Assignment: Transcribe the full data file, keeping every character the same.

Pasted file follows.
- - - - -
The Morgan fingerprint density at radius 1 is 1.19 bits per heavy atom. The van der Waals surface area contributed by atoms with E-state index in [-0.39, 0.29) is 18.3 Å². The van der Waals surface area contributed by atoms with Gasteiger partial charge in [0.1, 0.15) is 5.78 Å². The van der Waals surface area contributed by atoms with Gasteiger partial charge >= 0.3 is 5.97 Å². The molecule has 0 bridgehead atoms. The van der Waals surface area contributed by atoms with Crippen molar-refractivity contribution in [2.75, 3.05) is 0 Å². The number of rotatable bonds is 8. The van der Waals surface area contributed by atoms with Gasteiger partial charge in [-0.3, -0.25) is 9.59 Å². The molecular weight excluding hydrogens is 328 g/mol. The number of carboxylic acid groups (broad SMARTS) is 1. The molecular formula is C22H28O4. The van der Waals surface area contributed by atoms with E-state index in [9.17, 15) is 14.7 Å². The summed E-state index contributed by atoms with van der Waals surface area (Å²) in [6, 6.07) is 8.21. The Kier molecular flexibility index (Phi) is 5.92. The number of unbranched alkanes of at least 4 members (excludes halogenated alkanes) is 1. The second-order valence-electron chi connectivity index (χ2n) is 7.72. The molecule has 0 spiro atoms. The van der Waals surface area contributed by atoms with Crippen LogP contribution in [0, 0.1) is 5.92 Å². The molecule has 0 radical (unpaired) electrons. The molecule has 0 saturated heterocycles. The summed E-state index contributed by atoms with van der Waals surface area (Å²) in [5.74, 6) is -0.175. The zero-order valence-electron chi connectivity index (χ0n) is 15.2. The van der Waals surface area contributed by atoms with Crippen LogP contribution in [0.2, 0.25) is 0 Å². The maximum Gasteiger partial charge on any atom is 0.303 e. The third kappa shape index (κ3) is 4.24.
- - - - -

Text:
The Morgan fingerprint density at radius 1 is 1.19 bits per heavy atom. The van der Waals surface area contributed by atoms with E-state index in [-0.39, 0.29) is 18.3 Å². The van der Waals surface area contributed by atoms with Gasteiger partial charge in [0.1, 0.15) is 5.78 Å². The van der Waals surface area contributed by atoms with Gasteiger partial charge >= 0.3 is 5.97 Å². The molecule has 0 bridgehead atoms. The van der Waals surface area contributed by atoms with Crippen molar-refractivity contribution in [2.75, 3.05) is 0 Å². The number of rotatable bonds is 8. The van der Waals surface area contributed by atoms with Gasteiger partial charge in [-0.3, -0.25) is 9.59 Å². The molecular weight excluding hydrogens is 328 g/mol. The number of carboxylic acid groups (broad SMARTS) is 1. The molecular formula is C22H28O4. The van der Waals surface area contributed by atoms with E-state index in [9.17, 15) is 14.7 Å². The summed E-state index contributed by atoms with van der Waals surface area (Å²) in [6, 6.07) is 8.21. The Kier molecular flexibility index (Phi) is 5.92. The number of unbranched alkanes of at least 4 members (excludes halogenated alkanes) is 1. The second-order valence-electron chi connectivity index (χ2n) is 7.72. The molecule has 0 spiro atoms. The van der Waals surface area contributed by atoms with Crippen LogP contribution in [0, 0.1) is 5.92 Å². The molecule has 0 radical (unpaired) electrons. The molecule has 0 saturated heterocycles. The summed E-state index contributed by atoms with van der Waals surface area (Å²) in [5.74, 6) is -0.175. The zero-order valence-electron chi connectivity index (χ0n) is 15.2. The van der Waals surface area contributed by atoms with Crippen LogP contribution in [0.2, 0.25) is 0 Å². The maximum Gasteiger partial charge on any atom is 0.303 e. The third kappa shape index (κ3) is 4.24.